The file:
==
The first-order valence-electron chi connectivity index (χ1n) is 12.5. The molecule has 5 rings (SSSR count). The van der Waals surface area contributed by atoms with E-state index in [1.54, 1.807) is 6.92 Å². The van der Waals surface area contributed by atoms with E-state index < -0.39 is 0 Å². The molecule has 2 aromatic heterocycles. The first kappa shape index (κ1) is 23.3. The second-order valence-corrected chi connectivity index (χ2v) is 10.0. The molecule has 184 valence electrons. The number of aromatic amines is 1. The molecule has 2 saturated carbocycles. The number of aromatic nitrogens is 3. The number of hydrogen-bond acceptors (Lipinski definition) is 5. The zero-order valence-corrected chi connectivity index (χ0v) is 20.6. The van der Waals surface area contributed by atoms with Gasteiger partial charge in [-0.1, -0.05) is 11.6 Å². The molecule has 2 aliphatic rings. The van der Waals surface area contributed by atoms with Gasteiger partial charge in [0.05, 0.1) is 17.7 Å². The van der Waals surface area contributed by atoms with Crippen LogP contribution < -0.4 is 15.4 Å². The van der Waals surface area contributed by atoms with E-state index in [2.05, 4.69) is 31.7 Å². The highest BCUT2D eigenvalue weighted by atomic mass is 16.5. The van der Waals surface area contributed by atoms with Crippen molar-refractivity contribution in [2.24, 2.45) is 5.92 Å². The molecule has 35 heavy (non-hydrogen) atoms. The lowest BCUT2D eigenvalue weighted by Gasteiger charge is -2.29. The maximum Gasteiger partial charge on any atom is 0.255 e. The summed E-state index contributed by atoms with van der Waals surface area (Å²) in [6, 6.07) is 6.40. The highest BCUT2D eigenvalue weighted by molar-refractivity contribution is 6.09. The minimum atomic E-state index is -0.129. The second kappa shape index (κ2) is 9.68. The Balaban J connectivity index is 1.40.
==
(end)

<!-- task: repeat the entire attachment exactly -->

The first-order valence-electron chi connectivity index (χ1n) is 12.5. The molecule has 5 rings (SSSR count). The van der Waals surface area contributed by atoms with E-state index in [1.54, 1.807) is 6.92 Å². The van der Waals surface area contributed by atoms with E-state index < -0.39 is 0 Å². The molecule has 2 aromatic heterocycles. The first kappa shape index (κ1) is 23.3. The second-order valence-corrected chi connectivity index (χ2v) is 10.0. The molecule has 184 valence electrons. The number of aromatic amines is 1. The molecule has 2 saturated carbocycles. The number of aromatic nitrogens is 3. The number of hydrogen-bond acceptors (Lipinski definition) is 5. The zero-order valence-corrected chi connectivity index (χ0v) is 20.6. The van der Waals surface area contributed by atoms with Gasteiger partial charge in [-0.1, -0.05) is 11.6 Å². The molecule has 2 aliphatic rings. The van der Waals surface area contributed by atoms with Gasteiger partial charge in [0.05, 0.1) is 17.7 Å². The van der Waals surface area contributed by atoms with Crippen LogP contribution < -0.4 is 15.4 Å². The van der Waals surface area contributed by atoms with E-state index in [2.05, 4.69) is 31.7 Å². The highest BCUT2D eigenvalue weighted by atomic mass is 16.5. The van der Waals surface area contributed by atoms with Crippen molar-refractivity contribution in [2.24, 2.45) is 5.92 Å². The molecule has 35 heavy (non-hydrogen) atoms. The lowest BCUT2D eigenvalue weighted by Gasteiger charge is -2.29. The maximum Gasteiger partial charge on any atom is 0.255 e. The summed E-state index contributed by atoms with van der Waals surface area (Å²) in [6, 6.07) is 6.40. The highest BCUT2D eigenvalue weighted by molar-refractivity contribution is 6.09. The minimum atomic E-state index is -0.129. The second kappa shape index (κ2) is 9.68. The Balaban J connectivity index is 1.40.